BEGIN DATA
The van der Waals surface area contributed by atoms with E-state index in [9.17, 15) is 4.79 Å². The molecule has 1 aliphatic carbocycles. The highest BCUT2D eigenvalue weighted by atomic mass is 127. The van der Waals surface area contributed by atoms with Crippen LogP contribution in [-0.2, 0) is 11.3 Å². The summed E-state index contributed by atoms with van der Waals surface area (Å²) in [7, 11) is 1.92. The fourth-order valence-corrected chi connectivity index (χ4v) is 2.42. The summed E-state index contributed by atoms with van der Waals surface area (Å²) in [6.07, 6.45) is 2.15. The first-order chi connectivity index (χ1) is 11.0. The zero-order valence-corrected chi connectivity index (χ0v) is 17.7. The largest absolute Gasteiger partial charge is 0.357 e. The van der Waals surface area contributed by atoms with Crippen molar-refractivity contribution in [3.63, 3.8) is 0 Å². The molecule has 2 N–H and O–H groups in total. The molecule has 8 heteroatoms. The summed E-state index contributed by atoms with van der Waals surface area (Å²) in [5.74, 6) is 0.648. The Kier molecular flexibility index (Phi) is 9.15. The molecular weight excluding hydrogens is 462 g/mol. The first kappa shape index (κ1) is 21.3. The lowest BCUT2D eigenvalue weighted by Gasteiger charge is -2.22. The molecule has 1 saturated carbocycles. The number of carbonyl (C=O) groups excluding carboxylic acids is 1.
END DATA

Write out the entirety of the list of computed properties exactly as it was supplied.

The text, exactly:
The van der Waals surface area contributed by atoms with E-state index in [9.17, 15) is 4.79 Å². The molecule has 1 aliphatic carbocycles. The highest BCUT2D eigenvalue weighted by atomic mass is 127. The van der Waals surface area contributed by atoms with Crippen LogP contribution in [-0.2, 0) is 11.3 Å². The summed E-state index contributed by atoms with van der Waals surface area (Å²) in [7, 11) is 1.92. The fourth-order valence-corrected chi connectivity index (χ4v) is 2.42. The summed E-state index contributed by atoms with van der Waals surface area (Å²) in [6.07, 6.45) is 2.15. The first-order chi connectivity index (χ1) is 11.0. The zero-order valence-corrected chi connectivity index (χ0v) is 17.7. The largest absolute Gasteiger partial charge is 0.357 e. The van der Waals surface area contributed by atoms with Crippen molar-refractivity contribution in [3.63, 3.8) is 0 Å². The molecule has 2 N–H and O–H groups in total. The molecule has 8 heteroatoms. The summed E-state index contributed by atoms with van der Waals surface area (Å²) in [5.74, 6) is 0.648. The Kier molecular flexibility index (Phi) is 9.15. The molecular weight excluding hydrogens is 462 g/mol. The first kappa shape index (κ1) is 21.3. The lowest BCUT2D eigenvalue weighted by Gasteiger charge is -2.22. The molecule has 1 saturated carbocycles. The number of carbonyl (C=O) groups excluding carboxylic acids is 1.